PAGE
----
omen of the world: It’s time to reconnect. Being a woman holds different meaning from culture to culture, but women everywhere can agree that growing up female is no breeze.
Between trying to meet society’s conflicting standards for our appearance, personalities, professional lives and relationships, it’s a wonder young women can catch a breath, let alone feel tuned-in to themselves and their bodies.
The purpose of True Body Project, created by Stacy Sims in Cincinnati in 2005, is “to empower girls to identify and connect to their true bodies, to grow their authentic voices and to advocate for the health and safety of girls and women everywhere.”
“I feel like many girls and women are simply sort of slipping out of their bodies and living a life of the mind, and are either hostile or ambivalent or completely disconnected [from] their bodies,” Sims says.
Drawing from her personal experiences with addiction, anxiety and recovery, Sims compiled a curriculum to help young women become more healthy and empowered. She describes the curriculum as a combination of the principles of Girl Scouts, mind-body yoga school and women’s studies.
“Generally, what we do in True Body is not specific to any particular disorder or trauma,” Sims says. “So I’m not speaking to a group, saying, ‘Let’s talk about your cutting problem,’ or, ‘Let’s talk about your eating disorder problem.’ I’m providing an action-oriented curriculum that helps people re-integrate cognitive, emotional and physical resources.”
Common exercises Sims uses include physical activities and writing prompts.
In one of the exercises, participants examine black and white photos of a woman and assess her emotions and actions. By doing this, young women can begin to realize that what they assume about a person through physical observation isn’t always accurate. Just because someone is beautiful, fashionable or fit doesn’t necessarily mean she’s leading a healthy or easy life.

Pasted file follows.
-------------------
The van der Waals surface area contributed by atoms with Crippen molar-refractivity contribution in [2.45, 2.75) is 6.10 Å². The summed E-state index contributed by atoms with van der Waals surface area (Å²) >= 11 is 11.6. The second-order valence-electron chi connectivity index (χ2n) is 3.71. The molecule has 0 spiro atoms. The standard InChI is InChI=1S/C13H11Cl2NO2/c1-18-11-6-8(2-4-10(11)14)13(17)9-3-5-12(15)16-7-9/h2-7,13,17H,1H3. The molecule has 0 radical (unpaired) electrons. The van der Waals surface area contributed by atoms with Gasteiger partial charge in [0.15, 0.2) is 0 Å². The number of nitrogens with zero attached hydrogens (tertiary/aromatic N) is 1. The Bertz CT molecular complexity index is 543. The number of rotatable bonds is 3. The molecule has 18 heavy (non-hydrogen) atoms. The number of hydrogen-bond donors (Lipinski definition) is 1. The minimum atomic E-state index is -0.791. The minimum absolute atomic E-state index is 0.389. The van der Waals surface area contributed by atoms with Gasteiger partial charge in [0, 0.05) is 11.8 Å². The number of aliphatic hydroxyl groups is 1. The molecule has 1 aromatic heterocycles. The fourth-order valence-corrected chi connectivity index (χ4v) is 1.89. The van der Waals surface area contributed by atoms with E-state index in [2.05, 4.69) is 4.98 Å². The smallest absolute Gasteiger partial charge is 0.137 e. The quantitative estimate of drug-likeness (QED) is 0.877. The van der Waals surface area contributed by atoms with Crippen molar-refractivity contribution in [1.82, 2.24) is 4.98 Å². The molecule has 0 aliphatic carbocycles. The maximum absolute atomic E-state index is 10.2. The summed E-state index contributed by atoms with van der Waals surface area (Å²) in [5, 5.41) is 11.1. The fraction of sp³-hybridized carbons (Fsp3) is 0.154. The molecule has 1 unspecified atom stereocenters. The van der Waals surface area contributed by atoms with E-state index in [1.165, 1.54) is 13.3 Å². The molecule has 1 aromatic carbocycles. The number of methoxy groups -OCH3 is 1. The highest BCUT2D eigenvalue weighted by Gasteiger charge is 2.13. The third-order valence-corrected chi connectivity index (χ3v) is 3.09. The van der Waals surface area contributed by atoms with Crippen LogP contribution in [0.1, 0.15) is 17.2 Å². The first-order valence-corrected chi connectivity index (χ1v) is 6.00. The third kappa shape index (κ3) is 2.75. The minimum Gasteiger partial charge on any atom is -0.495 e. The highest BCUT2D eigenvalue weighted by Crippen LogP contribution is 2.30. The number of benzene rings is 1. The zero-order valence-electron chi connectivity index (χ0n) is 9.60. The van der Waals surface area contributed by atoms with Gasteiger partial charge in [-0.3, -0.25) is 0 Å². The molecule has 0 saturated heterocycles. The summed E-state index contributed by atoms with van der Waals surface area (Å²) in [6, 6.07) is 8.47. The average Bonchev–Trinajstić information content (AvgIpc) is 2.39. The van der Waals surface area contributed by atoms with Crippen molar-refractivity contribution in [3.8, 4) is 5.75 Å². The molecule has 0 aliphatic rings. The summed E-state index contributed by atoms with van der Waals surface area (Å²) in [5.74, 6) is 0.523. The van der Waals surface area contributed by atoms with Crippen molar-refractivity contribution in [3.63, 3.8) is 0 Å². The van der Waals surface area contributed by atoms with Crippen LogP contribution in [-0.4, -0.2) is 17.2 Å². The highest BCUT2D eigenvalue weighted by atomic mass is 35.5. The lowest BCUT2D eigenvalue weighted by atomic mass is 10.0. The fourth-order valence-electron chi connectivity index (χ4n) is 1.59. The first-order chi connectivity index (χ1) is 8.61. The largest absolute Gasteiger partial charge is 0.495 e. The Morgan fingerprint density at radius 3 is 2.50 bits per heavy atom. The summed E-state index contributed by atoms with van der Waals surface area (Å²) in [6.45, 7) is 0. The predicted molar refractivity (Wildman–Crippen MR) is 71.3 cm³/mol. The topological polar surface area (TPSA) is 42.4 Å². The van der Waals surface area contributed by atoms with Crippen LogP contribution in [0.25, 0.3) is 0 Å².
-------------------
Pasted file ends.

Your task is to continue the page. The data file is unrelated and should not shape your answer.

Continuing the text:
Physical exercises range from yoga to swimming and dancing; it’s all about developing a meaningful connection to the body. “It’s not about just running until you drop 40 pounds,” Sims says. “Not to say that might not get someone somewhere, but it’s really not likely going to emotionally take care of … [what] needs to be taken care of.”
The True Body Project began as an experiment with a group of teenage interns for ArtWorks one summer. The girls compiled a literary journal containing stories, poems and testaments documenting the ups, downs, ins and outs of modern life through the eyes of young women.
Since that first summer, the True Body Project has bounced around the country, taking the shape of everything from after-school programs and summer camps to community engagement projects and plays. Sims even took the curriculum to Cambodia to assist victims of sex trafficking.
“We’ve worked internationally now,” Sims says. “We’ve executed the curriculum in all kinds of different ways.”
Now that public health education seems to be taking similar cues concerning the mind-body connection, she’s excited about the future of True Body and what it can accomplish. True Body Project is designed to be used virtually anywhere, with anyone. Those interested in teaching the classes or workshops can purchase The Curriculum Guide for $139 and then submit program ideas for approval.
FOR MORE INFORMATION, visit www.truebodyproject.org.